• Data Science
  • Jessica Groopman
  • OCT 12, 2017

200 Artificial Intelligence Use Cases, 29 Industries, 12 Themes

Ready to learn Data Science? Browse courses like Machine Learning Foundations: Supervised Learning developed by industry thought leaders and Experfy in Harvard Innovation Lab.

As the scope and velocity of the artificial intelligence (AI) market expands, it can be challenging for suppliers and adopters alike to keep up. Dynamics or developments in one sector or technology can influence another; opportunities for multi-disciplinary collaboration or risk mitigation are coalescing; the very definition of digital transformation is evolving. In the age of colossal data and rapidly shifting customer expectations, companies must navigate the hype, adopt new capabilities and adapt their strategies, all while proving efficiencies and new revenue.

In Tractica’s analysis of more than 200 AI use cases across 29 industries, a number of overarching themes emerged, illustrating critical dynamics to watch across the broader AI market. What follows is a summary of these trends:

All AI falls into three macro categories: Big Data, vision, and language. Although most think AI is driven by Big Data analytics, larger growth areas are capabilities having to do with vision and language perception capabilities, which will feed longer-term growth and strong AI.

AI applications mark the next evolutionary step in digital transformation: Computing, sensing, networking, and data generation were only the beginning. The ability to process data more quickly and intelligently across systems, leveraging hardware, sensors, and cameras, and digitizing language itself marks the next era of organizational transformation.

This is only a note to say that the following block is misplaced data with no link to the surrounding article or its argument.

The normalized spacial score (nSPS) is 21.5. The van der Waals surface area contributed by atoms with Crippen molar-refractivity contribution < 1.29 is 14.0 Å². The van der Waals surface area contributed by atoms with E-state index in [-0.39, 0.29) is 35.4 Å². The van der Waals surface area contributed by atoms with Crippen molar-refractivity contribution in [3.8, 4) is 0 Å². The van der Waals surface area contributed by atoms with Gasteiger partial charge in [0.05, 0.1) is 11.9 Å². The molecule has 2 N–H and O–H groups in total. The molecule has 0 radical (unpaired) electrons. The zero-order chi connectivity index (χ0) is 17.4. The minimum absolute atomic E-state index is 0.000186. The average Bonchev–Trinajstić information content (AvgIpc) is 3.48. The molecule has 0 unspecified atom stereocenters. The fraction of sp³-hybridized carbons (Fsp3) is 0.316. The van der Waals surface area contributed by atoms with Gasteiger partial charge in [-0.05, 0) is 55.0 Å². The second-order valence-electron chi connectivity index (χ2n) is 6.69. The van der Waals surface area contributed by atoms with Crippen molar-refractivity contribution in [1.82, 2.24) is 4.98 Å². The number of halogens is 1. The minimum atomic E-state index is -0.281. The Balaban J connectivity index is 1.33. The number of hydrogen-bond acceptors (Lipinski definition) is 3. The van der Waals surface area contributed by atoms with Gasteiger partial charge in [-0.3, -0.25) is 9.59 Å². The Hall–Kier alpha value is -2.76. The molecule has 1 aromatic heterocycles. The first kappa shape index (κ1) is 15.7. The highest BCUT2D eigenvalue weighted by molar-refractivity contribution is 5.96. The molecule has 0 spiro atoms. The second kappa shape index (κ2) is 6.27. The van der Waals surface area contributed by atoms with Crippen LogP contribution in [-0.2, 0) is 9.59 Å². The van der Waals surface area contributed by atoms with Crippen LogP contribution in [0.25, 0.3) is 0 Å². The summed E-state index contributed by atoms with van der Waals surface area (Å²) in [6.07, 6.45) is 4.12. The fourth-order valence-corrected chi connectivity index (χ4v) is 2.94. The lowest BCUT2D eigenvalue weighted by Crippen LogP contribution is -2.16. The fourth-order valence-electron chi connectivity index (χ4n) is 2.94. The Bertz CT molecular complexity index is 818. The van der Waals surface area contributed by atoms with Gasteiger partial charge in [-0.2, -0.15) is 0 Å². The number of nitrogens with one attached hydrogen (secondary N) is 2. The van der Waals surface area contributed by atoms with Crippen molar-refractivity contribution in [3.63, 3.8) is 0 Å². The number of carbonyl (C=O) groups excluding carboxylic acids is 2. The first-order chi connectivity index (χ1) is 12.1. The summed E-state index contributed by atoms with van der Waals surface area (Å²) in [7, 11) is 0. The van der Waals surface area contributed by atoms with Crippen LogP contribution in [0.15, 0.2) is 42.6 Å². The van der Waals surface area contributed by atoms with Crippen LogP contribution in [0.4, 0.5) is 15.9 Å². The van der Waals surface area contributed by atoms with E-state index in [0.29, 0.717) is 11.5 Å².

AI is shorthand for a combination of technologies: Use cases most often consist of multiple types of AI applied or configured in conjunction with one another and other technologies. Some examples of these combinations include machine learning, computer vision, and sensors; or deep learning and natural language processing (NLP).

AI can be overt and visible or implicit and invisible: For end users, AI interactions like robotics or autonomously moving machines are obvious, even tangible; but AI can also support Big Data analysis, real-time responses, systems management, and many other invisible means of processing data.

AI-driven personalization and operations automation will become interconnected: Advanced AI deployments will be marked by the ability to infuse both user-facing services and interactions with back-end or enterprise process and supply chain optimization; for example, in retail, financial services, energy, and healthcare.

AI maturity is highly fragmented: Maturity and the metric for success vary widely from application to application. Relatively low-stakes applications such as movie recommendations are widely accepted and optimized, while others like credit scoring or medical treatment recommendations remain regulatory grey areas and face significant barriers to widespread adoption.